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# Math 31B Week 7 Notes Math 31B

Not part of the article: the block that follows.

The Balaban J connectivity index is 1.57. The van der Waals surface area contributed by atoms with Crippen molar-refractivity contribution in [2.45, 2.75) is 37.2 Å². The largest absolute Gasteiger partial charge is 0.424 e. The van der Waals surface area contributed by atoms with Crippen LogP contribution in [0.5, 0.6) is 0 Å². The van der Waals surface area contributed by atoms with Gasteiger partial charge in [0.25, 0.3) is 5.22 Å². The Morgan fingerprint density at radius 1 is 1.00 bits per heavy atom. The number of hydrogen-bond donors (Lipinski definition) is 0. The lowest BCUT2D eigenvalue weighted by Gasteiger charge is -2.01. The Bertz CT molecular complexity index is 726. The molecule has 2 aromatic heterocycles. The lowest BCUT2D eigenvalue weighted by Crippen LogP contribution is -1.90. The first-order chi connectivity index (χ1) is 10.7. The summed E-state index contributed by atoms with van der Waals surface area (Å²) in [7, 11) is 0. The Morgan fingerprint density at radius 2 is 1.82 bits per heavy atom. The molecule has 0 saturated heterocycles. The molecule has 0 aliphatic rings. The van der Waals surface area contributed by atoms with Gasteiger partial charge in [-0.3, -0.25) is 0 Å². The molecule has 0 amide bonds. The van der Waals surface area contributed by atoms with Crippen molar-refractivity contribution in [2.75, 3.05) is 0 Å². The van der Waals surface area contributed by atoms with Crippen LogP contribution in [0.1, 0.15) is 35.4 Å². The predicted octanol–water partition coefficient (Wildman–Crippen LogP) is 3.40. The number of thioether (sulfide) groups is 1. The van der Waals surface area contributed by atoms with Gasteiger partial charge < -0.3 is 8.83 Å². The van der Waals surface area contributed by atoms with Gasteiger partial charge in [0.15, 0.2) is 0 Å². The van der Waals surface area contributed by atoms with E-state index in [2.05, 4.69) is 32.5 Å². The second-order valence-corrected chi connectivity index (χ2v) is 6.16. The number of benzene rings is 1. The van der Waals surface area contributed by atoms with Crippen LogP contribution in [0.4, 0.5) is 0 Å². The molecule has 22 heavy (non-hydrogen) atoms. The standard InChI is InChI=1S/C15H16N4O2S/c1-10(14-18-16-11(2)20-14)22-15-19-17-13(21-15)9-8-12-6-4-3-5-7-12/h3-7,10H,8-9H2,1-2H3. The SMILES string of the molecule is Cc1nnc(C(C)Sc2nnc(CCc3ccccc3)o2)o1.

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LECTURE 15: IMPROPER INTEGRALS (CONTINUED) Friday, February 12 Recall that an integral is improper if either one or more of the limits of integration are inﬁnite, or if the integral is over a ﬁnite interval ra,bs and the integrand has an inﬁnite discontinuity on that interval. We considered the former last time, in this lecture we’ll consider the latter. type 2: discontinuous integrands The following deﬁnite integrals are examples of type 2 improper integrals, » 1 1 » 3 1 ? . 0 x 0 x ▯ 1 Notice that the integrand of the ﬁrst integral has an inﬁnite dis- continuity at an endpoint of the interval r0,1s (at x ▯ 0), while the integrand of the second integral has an inﬁnite discontinuity in the interior of the interval r0,3s (at x ▯ 1). We handle improper integrals of this type in manner similar to the way we handled integrals over inﬁnite integrals. Deﬁnition 0.1. paqIf fpxq is continuous on ra,bq and discontinuous at b, then » » b t fpxqdx ▯ lim▯ fpxqdx a tÑb a provided this limit is a ﬁnite real number. pbq If fpxq is continuous on pa,bs and discontinuous at a, then » » b b fpxqdx ▯ lim fpxqdx a tÑa ▯ t provided this limit is a ﬁnite real number. 1 ‡ The improper integrals b fpxqdx is called convergent if the corre- a sponding limit exists and divergent if the limit does not exist. ‡ pcq If fpxq is discontinuous at a c b and bothcfpxqdx ‡b a and c fpxqdx are convergent, we deﬁne »b » c » b fpxqdx ▯ fpxqdx ▯ fpxqdx. a a c provided this limit is a ﬁnite real number. Let’s consider some examples. »1 1 Example 1. Determine whether the integral ? dx is conver- 0 x gent or divergent. As mentioned before, the integrand in this case has a discontinuity at x ▯ 0. Therefore, we have »1 » 1 1 1 ? x dx ▯ lim▯ ? xdx 0 tÑ0 t ▯ ? ▯1 ▯ lim 2 x ▯ tÑ0▯ ▯t ? ▯ 2 ▯ lim 2 t ▯ 2. tÑ0▯ In this case the integral converges to 2. Let’s consider a another, similar example » 1 1 Example 2. Determine whether the integral x dx is convergent 0 or divergent. The integrand in this case also has a discontinuity atx ▯ 0. There- fore, we have » » 1 1 1 1 dx ▯ lim dx 0 x tÑ0▯ t x 1 ▯ ▯ tÑ0▯ln|x| ▯ t ▯ lim ▯ln|t| ▯ 8. tÑ0▯ In this case the integral diverges. 2 The above examples give the are of the following shaded regions: y ▯ ?1 x 1 1 y ▯ x 1 While the functions ?1 and 1 look similar, the shaded area at the x x top is 2, while the shaded area on the bottom is inﬁnite! As in the previous lecture, this begs the question - for which real numbers p ¡ 0 is the integral » a 1 dx 0 xp convergent? We’ve just shown that this integral is not convergent if p ▯ 1, so let us assume that p ▯ 1. First we know that since p ▯ 1 we have » » a 1 a 1 p dx ▯ li▯ p dx 0 x tÑ0 t x ▯ 1 ▯ ▯ lim x1▯p ▯ tÑ0▯ 1 ▯ p t 1▯p 1▯p a t ▯ ▯ lim ▯ . 1 ▯ p tÑ0 1 ▯ p Now, if p 1, then 1 ▯ p ¡ 0, which implies 1▯p t tÑ0m▯ 1 ▯ p ▯ 0. 3 On the other hand, if p ¡ 1, then 1 ▯ p 0, which implies 1▯p lim t ▯ 8. tÑ0▯ 1 ▯ p We’ve just proven the following. Theorem 0.2. Let a ¡ 0. Then $ » ’ a 1▯p a 1 & if p 1 pdx ▯ 1 ▯ p 0 x % diverges if p ¥ 1. Let’s look at one more example before me move on. Notice that in the previous two examples, if one was to blindly integrate without any consideration of the discontinuities of the function, they would have arrived at the same conclusions we came to. Unfortunately, we will not always be so lucky. In the next example we consider the second function mentioned at the beginning of the lecture. This function has an inﬁnite discontinuity occurring in the interior of the interval over which the function is being integrated, and we’ll see that if one does not take this discontinuity into consideration, you will get an incorrect answer. »3 1 Example 3. Determine whether the integral x ▯ 1dx converges 0 or diverges. There is a discontinuity at x ▯ 1, so we have » 3 » 1 »3 1 1 1 x ▯ 1dx ▯ x ▯ 1dx ▯ x ▯ 1dx, 0 0 1 provided both of the above integrals are convergent. Let’s consider the ﬁrst integral to determine if it is in fact convergent. » » 1 1 t 1 dx ▯ lim▯ dx 0 x ▯ 1 tÑ1 0x ▯ 1 ▯ ▯t ▯ lim ln|x ▯ 1|▯ tÑ1▯ ▯0 ▯ ▯ tÑ1▯ ln|t ▯ 1| ▯ 8 ‡1 ‡3 Since 0x▯1 dx diverges, the whole integral0 x▯1dx diverges - we don’t even have to consider the second integral! 4 Note that if we would have just taken the integral with out con- sidering the discontinuity, we would have gotten » 3 ▯3 1 ▯ dx ▯ ln|x ▯ 1| ▯ ▯ lnp2q. 0 x ▯ 1 0 1 a comparison test for improper integrals It may be the case that we cannot determine the value of an improper integral, but we would like to know if it diverges or converges. The following theorem gives us a simple way of determining this in certain cases. Theorem 1.1 (Comparison Theorem) . Suppose that f and g are continuous functions on the interval pa,bq with fpxq ¥ gpxq ¥ 0 for all x P pa,bq. Then we have: » » b b 1. If fpxqdx is convergent, then gpxqdx is convergent. a a »b » b 2. If gpxqdx is divergent, then fpxqdx is divergent. a a This theorem holds if a ▯ ▯8 and/or b ▯ 8. » 8 2 Example 4. Show that e▯x dx is convergent. 0 This is a famous integral because it is related to the Normal distribution (the most common probability distribution), and it is difﬁcult to integrate. Now, in order to show that this integral converges we ﬁrst note that » 8 2 » 1 2 »8 2 e▯x dx ▯ e ▯x dx ▯ e ▯x dx. 0 0 1 We’ll see why one would want to break the integral up like this in a moment. Note that the ﬁrst integral is the deﬁnite integral of 5 a continuous function over the ﬁnite interval r0,1s, and as such this integral is just some ﬁnite real number. Therefore, to show ‡8 2 the integral 0 e▯x dx converges, it sufﬁces to show the integral ‡8 ▯x2 1 e dx converges. The reason we broke the integral up the way we did is because we will use the fact that ▯x ▯x2 e ¥ e ¥ 0 ‡or al2 x P r1,8q. By the comparison ‡heorem, the integral 8 e▯x dx must converge if the integral8 e▯x dx converges. 1 1 We have » » 8 ▯x t ▯x e dx ▯ lim e dx 1 tÑ8 1 ▯t ▯x▯ ▯ ltÑ8▯e ▯ ▯ 1 ▯t ▯1 ▯1 ▯ lim ▯e ▯ e ▯ e . tÑ8 » 8 1 ▯ ex Example 5. Show that dx is divergent. 1 x Note that 1 ▯ ex 1 ¥ ¥ 0 x x ‡or all x P r1,8q. By the comparison th‡orem, the integral 8 1▯e▯x dx must converge if the integral8 1dx diverges. 1 x 1 x We have » » 8 1 t 1 dx ▯ lim dx 1 x tÑ8 1 x ▯t ▯ ▯ ltÑ8ln|x| ▯ 1 ▯ lim ln|t| ▯ 8. tÑ8 6 LECTURE 14: IMPROPER INTEGRALS Wednesday, February 10 For this lecture we’re returning to integration. Up to this point, every deﬁnite integral that we’ve considered has been over a ﬁnite interval with an integrand that is ﬁnite on this interval. In this lecture, we’ll deﬁne deﬁnite integrals over inﬁnite intervals or deﬁnite integrals over ﬁnite intervals in which the integrand tends to 8. Integrals of this type are called improper integrals. type 1: infinite intervals We begin by considering integrals over an inﬁnite interval. Let’s look at a speciﬁc example. Suppose we want to know the area of 1 under the curve y ▯ x2 that lies above the x-axis, and to the left of the vertical line x ▯ 1. That is, the area of the shaded region below: y ▯ 2 x 1 Let us denote this area by » 8 1 x2 dx. 1 Keep in mind this ‡s just notaiton at this point, we still need to deﬁne what we mean by 8 1 dx. To do so, we will apply a common theme 1 x2 of calculus - approximate what you want to know, then take the limit. For any real number R ¡ 1, the deﬁnite integral »R 1 dx 1 x2 1 gives the are of the shaded region below: 1 y ▯ x2 1 R This deﬁnite integral gives an approximation of the shaded area over the inﬁnite intervalr1,8q. In fact, we see that the larger thatR is, the better the approximation: y ▯ 2 x 1 R 1 y ▯ x2 1 R So taking the limit of these approximations as R Ñ 8 will give us ‡8 1 the shaded area denoted by 1 x2 dx, that is, we should deﬁne » » 8 1 R 1 dx ▯ lim dx, 1 x2 RÑ8 1 x2 assuming that this limit exists. In this case we see that ▯ ▯▯ ▯ » 8 1 » R 1 1▯ 1 dx ▯ lim dx ▯ lim ▯ ▯ ▯ lim 1 ▯ ▯ 1. 1 x2 RÑ8 1 x2 RÑ8 x 1 RÑ8 R We follow this intuition in deﬁning integrals over inﬁnite intervals. 2 Deﬁnition 0.1. Fix a real number a. ‡t paq If afpxqdx exists for every t ¥ a, then »8 » t fpxqdx ▯ limtÑ8 fpxqdx a a provided this limit is a ﬁnite real number. ‡ pbq If afpxqdx exists for every t ⁄ a, then t »a » a fpxqdx ▯ tÑ▯8 fpxqdx ▯8 t provided this limit is a ﬁnite real number. ‡ ‡ The improper integrals8 fpxqdx and a fpxqdx are called conver- a ▯8 gent if the corresponding limit exists and divergent if the limit does not exist. ‡8 ‡a pcq If botha fpxqdx and ▯8 fpxqdx are convergent, we deﬁne » 8 »8 »a fpxqdx ▯ fpxqdx ▯ fpxqdx. ▯8 a ▯8 provided this limit is a ﬁnite real number. For pcq, any real number a can be used. Let’s look at some examples: » 8 Example 1. Determine whether the integral 1 dx is conver- 1 x gent or divergent. Note that the deﬁnite integral » t ▯t 1 dx ▯ ln|t| ▯ ▯ ln|t|, 1 x ▯ 1 is deﬁned for all t ¥ 1. Therefore, by deﬁnition, we have » 8 1 » t 1 dx ▯ lim dx ▯ lim ln|t| ▯ 8. 1 x tÑ8 1 x tÑ8 In this case the integral is divergent. 3 Comparing the above example to the example we looked at in the beginning of the lecture is interesting. Consider the following shaded regions: 1 y ▯ x 1 1 y ▯ x 1 While the functions 1{x and 1{x look similar, and the area under their graphs above the x-axis and to the left of 1 looks similar, the shaded area at the top is inﬁnite, while the shaded area on the bottom is just 1! This begs the question, for which real numbers p ¡ 0 is the integral » 8 1 x pdx 1 convergent? We’ve just shown that this integral is not convergent if p ▯ 1, so let us assume that p ▯ 1. First we know that since p ▯ 1 we have » ▯ t 1 1 ▯ t1▯p 1 1 dx ▯ x1▯p ▯ ▯ ▯ ▯ pt1▯p ▯ 1q, 1 xp 1 ▯ p 1 1 ▯ p 1 ▯ p 1 ▯ p ‡t 1 so we know that the integral 1 x dx exists for all t ¥ 1. Therefore, by deﬁnition we have » 8 »t 1 1 1 1▯p p dx ▯ lim p dx ▯ lim pt ▯ 1q. 1 x tÑ8 1 x tÑ8 1 ▯ p 4 Now, if p 1, then 1 ▯ p ¡ 0, which implies lim 1 pt▯p ▯ 1q ▯ 8. tÑ8 1 ▯ p On the other hand, if p ¡ 1, then 1 ▯ p 0, which implies lim 1 pt1▯p▯ 1q ▯ 1 . tÑ8 1 ▯ p 1 ▯ p We record a slight generalization of what we’ve just shown in the following theorem. Theorem 0.2. Let a ¡ 0. Then $ » ’ a1▯p 8 1 & if p ¡ 1 p dx ▯ 1 ▯ p a x % diverges if p ⁄ 1. » 0 x Example 2. Determine whether the integral xe dx converges ▯8 or diverges. Using integration by parts, with u ▯ x du ▯ dx x x dv ▯ e dx v ▯ e we see that for all t ⁄ 0 » ▯ » ▯ ▯ 0 ▯0 0 ▯0 ▯0 xe dx ▯ xe x▯ ▯ e dx ▯ xe x▯ ▯ ex▯ ▯ ▯ te ▯ 1 ▯ e .t t ▯t t ▯t ▯t ‡0 x Hence the integral txe dx exists, and we have »0 »0 x x t t xe dx ▯ tÑ▯8 xe dx ▯ tÑ▯8 p▯te ▯ 1 ▯ e q ▯8 t ▯ ▯ lim te ▯ lim e ▯ lim 1. tÑ▯8 tÑ▯8 tÑ▯8 Now, the latter to limits are easy to determine, but the ﬁrst is indeterminate of type 0 ▯ 8. So we employ l’Hospital’s rule, t t 1 tÑ▯8 te ▯ tÑ▯8 e▯t ▯ tÑ▯8 ▯e ▯t ▯ 0. Hence, lim p▯te ▯ e ▯ 1q ▯ ▯ 1. tÑ▯8 5 »8 Example 3. Evaluate 1 dx. ▯8 x ▯ 1 Recall that » 8 » a »8 1 dx ▯ 1 dx ▯ 1 dx x ▯ 1 x ▯ 1 x ▯ 1 ▯8 ▯8 a for any real number a. Furthermore, »a » t 1 dx and 1 dx s x ▯ 1 a x ▯ 1 exists for all s ⁄ a and t ¥ a. To make things easier, let us take a ▯ 0. Then we have » 8 »0 »8 1 dx ▯ 1 dx ▯ 1 dx ▯8 x ▯ 1 ▯8 x ▯ 1 0 x ▯ 1 » » 0 1 t 1 ▯ lim 2 dx ▯ lim 2 dx sÑ▯8 ▯s x ▯ 1 ▯ tÑ8 ▯ x ▯ 1 ▯ ▯0 ▯ ▯ lim tan▯1pxq ▯ lim tan▯1pxq▯ sÑ▯8 ▯ tÑ8 ▯ s 0 ▯1 ▯1 ▯ ▯ lisÑ▯8n psq ▯tÑ8m tan ptq ▯ ▯ ▯▯ ▯ ▯ ▯ ▯ ▯ ▯ 2 2 Note that this integral can be interpreted as the area between the 2 curve y ▯ 1{px ▯ 1q and the x-axis, that is, the shaded area below: y ▯ 21 x ▯1 That is, the area of the shaded above, extending inﬁnitely in both directions, is exactly ▯! 6 TAYLOR POLYNOMIALS: ESTIMATING ERROR Recall Taylor’s theorem, which gives us a way to determine the accuracy of approximating a functionf by the n th Taylor polynomial. Theorem 0.1 (Taylor’s Theorem). Let f be deﬁned on the interval pa,bq and let c be a point in this interval phere we allow a ▯ ▯8 or b ▯ 8q. st pn▯1q Suppose the pn ▯ 1q derivative f exists on pa,bq and let T n denote the n th Taylor polynomial of f centered at c. Then for each x ▯ c in pa,bq there is some ▯ between c and x such that fpn▯1q p▯q fpxq ▯ Tnpxq ▯ px ▯ cq n▯1 . pn ▯ 1q! Let’s look at several examples using this theorem. th Example 1. Let T benthe n Taylor polynomial of fpxq ▯ cospxq centered at c ▯ 0. Find a value of n for which the following inequality is satisﬁed: |cosp0.1q ▯ T p0.1q| ⁄ 10 ▯7 . n Solution: By Taylor’s theorem, we know that for each n ¥ 0 we have ▯ ▯ ▯fpn▯1qp▯ q ▯ |cosp0.1q ▯ T n0.1q| ▯ ▯ n p0.1qn▯1 ▯ ▯ pn ▯ 1q! ▯ where ▯ in some real number between0 and 0.1. Here we denote this real number by ▯ ranher than ▯ to emphasize the fact that it is not necessarily the same real number for each n. Now, we don’t know what ▯ is, onny that it exists. Therefore, we shouldn’t hope to have an exact value for the error, but rather a bound. Speciﬁcally, ▯ ▯ ▯fpn▯1qp▯ q ▯ p0.1qn▯1 p0.1qn▯1 ▯ n p0.1qn▯1 ▯ ▯ ▯ |f▯1p▯ n| ⁄ K (1) ▯ pn ▯ 1q! ▯ pn ▯ 1q! pn ▯ 1q! 1 where K is an upper bound on|f pn▯1qpxq| over the intervalp0,0.1q, preferably the least upper bound. The reason this inequality holds is because we know that ▯ P p0,0.1q. Therefore, if f pn▯1qpxq ⁄ K n pn▯1q for all x P p0,0.1q, we know that f p▯nq ⁄ K. Let’s determine the bound (1) for each n. When n ▯ 0 we have fp0▯1pxq ▯ ▯ sinpxq. Over the interval p0,0.1q we know that p1q |f pxq| ▯ |sinpxq| ⁄ sinp0.1q. So the bound (1) becomes p0.1q▯1 0.1 ▯7 K ▯ sinp0.1q ▯ 0.00998 ¡ 10 . pn ▯ 1q! 1! Since the possible error between the value of the |cosp0.1q ▯ ▯7 T0p0.1q| is greater than 10 , we see that n ▯ 0 will not work. So we try n ▯ 1. When n ▯ 1 we have fp1▯1pxq ▯ ▯ cospxq Over the interval p0,0.1q we know that p2q |f pxq| ▯ |cospxq| ⁄ cosp0q ▯ 1. So the bound (1) becomes n▯1 2 p0.1q p0.1q ▯7 K pn ▯ 1q! ▯ 2! ▯ 0.005 ¡ 10 . Since the possible error between the value of the |cosp0.1q ▯ T p0.1q| is greater than 10 ▯7, we see that n ▯ 1 will not work. 2 So we try n ▯ 2. 2 When n ▯ 2 we have fp2▯1qpxq ▯ sinpxq Over the interval p0,0.1q we know that |f3qpxq| ▯ |sinpxq| ⁄ sinp0.1q. So the bound (1) becomes p0.1qn▯1 p0.1q ▯7 K ▯ sinp0.1q ▯ 0.0000166 ¡ 10 . pn ▯ 1q! 3! Since the possible error between the value of the |cosp0.1q ▯ T2p0.1q| is greater than 10 ▯7, we see that n ▯ 2 will not work. So we try n ▯ 3. When n ▯ 3 we have fp3▯1qpxq ▯ cospxq Over the interval p0,0.1q we know that |fp4pxq| ▯ |cospxq ⁄ cosp0q ▯ 1. So the bound (1) becomes p0.1qn▯1 p0.1q K ▯ ▯ 0.0000041 ¡ 10 ▯7. pn ▯ 1q! 4! Since the possible error between the value of the |cosp0.1q ▯ T3p0.1q| is greater than 10 ▯7, we see that n ▯ 3 will not work. So we try n ▯ 4. When n ▯ 4 we have p4▯1q f pxq ▯ ▯ sinpxq Over the interval p0,0.1q we know that p4q |f pxq| ▯ |sinpxq| ⁄ sinp0.1q. So the bound (1) becomes n▯1 5 K p0.1q ▯ sinp0.1q p0.1q ▯ 0.00000000831 10 ▯7 . pn ▯ 1q! 5! We’ve ﬁnally found an n that works! What this means is that the possible error between the value of ▯7 the |cosp0.1q ▯ T4p0.1q| is less than 0.00000000831 10 . So the answer to the question is 4. 3 Example 2. Let T be the n th Taylor polynomial of fpxq ▯ lnpxq n centered at c ▯ 1. Find a value of n for which the following inequality is satisﬁed: ▯4 |lnp1.3q ▯ n p1.3q| ⁄ 10 . Solution: We’ll repeat our analysis as in the previous example. When n ▯ 0 we have fp0▯1pxq ▯ 1 . x Over the interval p1,1.3q we know that |f1qpxq| ▯ 1 ⁄ 1 ▯ 1. x 1 By Taylor’s theorem we have 0▯1 p0.3q ▯4 |lnp1.3q ▯ 0 p1.3q| ⁄ p0 ▯ 1q! ▯ 0.3 ¡ 10 . Since the possible error between the value of the|lnp1.3q▯T p0.3q| is greater than 10▯4 , we see that n ▯ 0 will not work. So we try n ▯ 1. When n ▯ 1 we have p1▯1q 1 f pxq ▯ ▯ 2 x Over the interval p1,1.3q we know that p2q 1 1 |f pxq| ▯ 2 ⁄ 2 ▯ 1. x 1 By Taylor’s theorem we have p0.3q1▯1 |lnp1.3q ▯ 1 p1.3q| ⁄ ▯ 0.045 ¡ 10 ▯4 . p1 ▯ 1q! Since the possible error between the value of the|lnp1.3q▯T p1.3q| ▯4 is greater than 10 , we see that n ▯ 1 will not work. So we try n ▯ 2. 4 When n ▯ 2 we have 2 f2▯1qpxq ▯ x3 Over the interval p1,1.3q we know that p3q 2 2 |f pxq| ▯ 3 ⁄ 3 ▯ 2. x 1 By Taylor’s theorem we have 2▯1 p0.3q ▯4 |lnp1.3q ▯ T2p1.3q| ⁄ 2 ▯p2 ▯ 1q! ▯ 0.009 ¡ 10 . Since the possible error between the value of the|lnp1.3q▯T 21.3q| is greater than 10▯4, we see that n ▯ 2 will not work. So we try n ▯ 3. When n ▯ 3 we have fp3▯1qpxq ▯ ▯ 6 x4 Over the interval p1,1.3q we know that 6 6 |f4pxq| ▯ ⁄ ▯ 6. x4 14 By Taylor’s theorem we have p0.3q3▯1 ▯4 |lnp1.3q ▯ 3 p1.3q| ⁄ 6 ▯ ▯ 0.002025 ¡ 10 . p3 ▯ 1q! Since the possible error between the value of the|lnp1.3q▯T 31.3q| is greater than 10▯4, we see that n ▯ 3 will not work. So we try n ▯ 4. When n ▯ 4 we have p4▯1q 24 f pxq ▯ 5 x Over the interval p1,1.3q we know that |f5qpxq| ▯ 24 ⁄ 24 ▯ 24. x5 15 5 By Taylor’s theorem we have 4▯1 p0.3q ▯4 |lnp1.3q ▯ T4p1.3q| ⁄ 24 ▯ p4 ▯ 1q! ▯ 0.000486 ¡ 10 . Since the possible error between the value of the|lnp1.3q▯T p1.4q| is greater than 10 ▯4 , we see that n ▯ 4 will not work. So we try n ▯ 5. When n ▯ 5 we have p5▯1q 120 f pxq ▯ ▯ 6 x Over the interval p1,1.3q we know that p6q 120 120 |f pxq| ▯ 6 ⁄ 6 ▯ 120. x 1 By Taylor’s theorem we have p0.3q▯1 ▯4 |lnp1.3q ▯ T5p1.3q| ⁄ 120 ▯ ▯ 0.0001215 ¡ 10 . p5 ▯ 1q! Since the possible error between the value of the|lnp1.3q▯T p1.5q| is greater than 10 ▯4 , we see that n ▯ 5 will not work. So we try n ▯ 6. When n ▯ 6 we have 720 fp6▯1qpxq ▯ ▯ x7 Over the interval p1,1.3q we know that |f p7qpxq| ▯ 727 is decreas- x ing. Therefore, ▯ ▯ ▯720 ▯ 720 ▯ 7 ▯ ⁄ 7 ▯ 720. x 1 By Taylor’s theorem we have p0.3q6▯1 ▯4 |lnp1.3q ▯ T6p1.3q| ⁄ 720 ▯ ▯ 0.00003124285 10 . p6 ▯ 1q! This works! So the answer is n ▯ 6. 6 ? Example 3. Let T n be the n thTaylor polynomial of fpxq ▯ x centered at c ▯ 1. Find a value of n for which the following inequality is satisﬁed: ? ▯6 | 1.3 ▯ T n1.3q| ⁄ 10 . Solution: When n ▯ 0 have p0▯1q 1 f pxq ▯ 2 x . Over the interval p1,1.3q we know that ▯ ▯ ▯ 1 ▯ 1 ▯ ? ▯ ⁄ . 2 x 2 Therefore, by Taylor’s theorem we have ? 0▯1 | 1.3 ▯ T p1.3q| ⁄ 1 ▯0.3q ▯ 0.15 ¡ 10 ▯6 . 0 2 p0 ▯ 1q! So n ▯ 0 will not work, let’s try n ▯ 1. When n ▯ 1 we have p1▯1q 1 f pxq ▯ ▯ 3{2 4x Over the interval p1,1.3q we know that ▯ ▯ ▯ 1 ▯ 1 ▯ 3{2▯ ⁄ . 4x 4 By Taylor’s theorem we have ? 1▯1 | 1.3 ▯ T p1.3q| ⁄ 1▯p0.3q ▯ 0.01125 ¡ 10 ▯6. 1 4 p1 ▯ 1q! So n ▯ 1 will not work, let’s try n ▯ 2. When n ▯ 2 we have p2▯1q 3 f pxq ▯ 8x5{2. 7 Over the interval p1,1.3q we know that ▯ ▯ ▯ 3 ▯ 3 ▯ ▯ ⁄ . 8x5{2 8 By Taylor’s theorem we have ? 2▯1 | 1.3 ▯ T p1.3q| ⁄ 3 ▯0.3q ▯ 0.0016875 ¡ 10 ▯6. 2 8 p2 ▯ 1q! Since n ▯ 2 does not work, let’s try n ▯ 3. When n ▯ 3 we have fp3▯1qpxq ▯ ▯ 15 . 16x 7{2 Over the interval p1,1.3q we know that ▯ ▯ ▯ 15 ▯ ⁄ 15 . ▯ 16x 7{2▯ 16 By Taylor’s theorem we have ? 15 p0.3q 3▯1 ▯6 | 1.3 ▯ T3p1.3q| ⁄ ▯ ▯ 0.000316 ¡ 10 . 16 p3 ▯ 1q! Since n ▯ 3 does not work, let’s try n ▯ 4. When n ▯ 4 we have p4▯1q 105 f pxq ▯ 9{2. 32x Over the interval p1,1.3q we know that ▯ ▯ ▯ 105 ▯ 105 ▯ 9{2▯ ⁄ . 32x 32 By Taylor’s theorem we have ? 105 p0.3q 4▯1 | 1.3 ▯ T 41.3q| ⁄ ▯ ▯ 0.000066 ¡ 10 ▯6 . 32 p4 ▯ 1q! Since n ▯ 4 does not work, let’s try n ▯ 5. 8 When n ▯ 5 we have fp5▯1qpxq ▯ ▯ 945 . 64x 11{2 Over the interval p1,1.3q we know that ▯ ▯ ▯ 945 ▯ 945 ▯▯ 64x 11{2▯ ⁄ 64 . By Taylor’s theorem we have ? 945 p0.3q5▯1 | 1.3 ▯ T5p1.3q| ⁄ ▯ ▯ 0.000015 ¡ 10 ▯6 . 64 p5 ▯ 1q! Since n ▯ 5 does not work, let’s try n ▯ 6. When n ▯ 6 we have 10395 fp6▯1qpxq ▯ 13{2. 128x Over the interval p1,1.3q we know that ▯ ▯ ▯ 10395 ▯ 10395 ▯ ▯ ⁄ . 128x 13{2 128 By Taylor’s theorem we have 6▯1 ? 10395 p0.3q ▯6 | 1.3 ▯ T 61.3q| ⁄ 128 ▯ p6 ▯ 1q! ▯ 0.0000035 ¡ 10 . Since n ▯ 6 does not work, let’s try n ▯ 7. When n ▯ 7 we have p7▯1q 135135 f pxq ▯ ▯ 256x 15{2. Over the interval p1,1.3q we know that ▯ ▯ ▯ 135135 ▯ 135135 ▯ 256x 15{2▯ ⁄ 256 . By Taylor’s theorem we have ? 135135 p0.3q 7▯1 | 1.3 ▯ T7p1.3q| ⁄ ▯ ▯ 0.00000085 10 ▯6 . 256 p7 ▯ 1q! So n ▯ 7 works! 9 th x Example 4. Let T n be the n Taylor polynomial of fpxq ▯ e centered at c ▯ 0. Find a value of n for which the following inequality is satisﬁed: ▯0.1 ▯6 |e ▯ Tnp▯0.1q| ⁄ 10 . Solution: When n ▯ 0 have fp0▯1qpxq ▯ e . x Over the interval p▯0.1,0q we know that x e | ⁄ 1. Therefore, by Taylor’s theorem we have p0.1q0▯1 |e▯0.1▯ T 0▯0.1q| ⁄ ▯ 0.1 ¡ 10 ▯6. p0 ▯ 1q! So n ▯ 0 will not work, let’s try n ▯ 1. When n ▯ 1 have p1▯1q x f pxq ▯ e . Over the interval p▯0.1,0q we know that ex | ⁄ 1. Therefore, by Taylor’s theorem we have 1▯1 ▯0.1 p0.1q ▯6 |e ▯ T1p▯0.1q| ⁄ p1 ▯ 1q! ▯ 0.005 ¡ 10 . So n ▯ 1 will not work, let’s try n ▯ 2. When n ▯ 2 have fp2▯1qpxq ▯ e . x Over the interval p▯0.1,0q we know that ex | ⁄ 1. Therefore, by Taylor’s theorem we have ▯0.1 p0.1q2▯1 ▯6 |e ▯ T 2▯0.1q| ⁄ ▯ 0.000167 ¡ 10 . p2 ▯ 1q! So n ▯ 2 will not work, let’s try n ▯ 3. 10 When n ▯ 3 have fp3▯1qpxq ▯ e .x Over the interval p▯0.1,0q we know that |ex| ⁄ 1. Therefore, by Taylor’s theorem we have 3▯1 |e▯0.1▯ T p▯0.1q| ⁄ p0.1q ▯ 0.000004167 ¡ 10 ▯6. 3 p3 ▯ 1q! So n ▯ 3 will not work, let’s try n ▯ 4. When n ▯ 4 have p4▯1q x f pxq ▯ e . Over the interval p▯0.1,0q we know that x |e | ⁄ 1. Therefore, by Taylor’s theorem we have ▯0.1 p0.1q4▯1 ▯6 |e ▯ T 4▯0.1q| ⁄ ▯ 0.0000000834 10 . p4 ▯ 1q! So n ▯ 4 works! rd Example 5. Determine the accuracy of the 3 Taylor polynomial T3of fpxq ▯ lnp1 ▯ 2xq centered at c ▯ 1 over the intervalp0.5,1.5q. Solution: Since we want to understand the accuracy of the 3 rd th Taylor polynomial, we need to determine the 4 derivative of f: p1q 2 ▯1 f pxq ▯ ▯ 2p1 ▯ 2xq 1 ▯ 2x fp2pxq ▯ ▯ 4p1 ▯ 2xq ▯2 fp3pxq ▯ 8p1 ▯ 2xq ▯3 p4q ▯4 24 f pxq ▯ ▯ 24p1 ▯ 2xq ▯ ▯ 4 p1 ▯ 2xq 11 Since ▯ ▯ ▯p4q ▯ 24 3 ▯ pxq▯ ▯ p1 ▯ 2xq 4 ⁄ 2 , for all x P p0.5,1.5q, Taylor’s theorem tells us that ▯ ▯ |lnp1 ▯ 2xq ▯ T pxq| ▯ ▯fp4qp▯ q▯▯ 1 ▯ |x| 3 3 4! 3 1 ⁄ ▯ ▯ p1.5q 2 24 ▯ 0.31640625 for all x P p0.5,1.5q. That is, the function f and its 3 rd Taylor polynomial T wil3 differ by at most 0.31640625 over the interval p0.5,1.5q. 12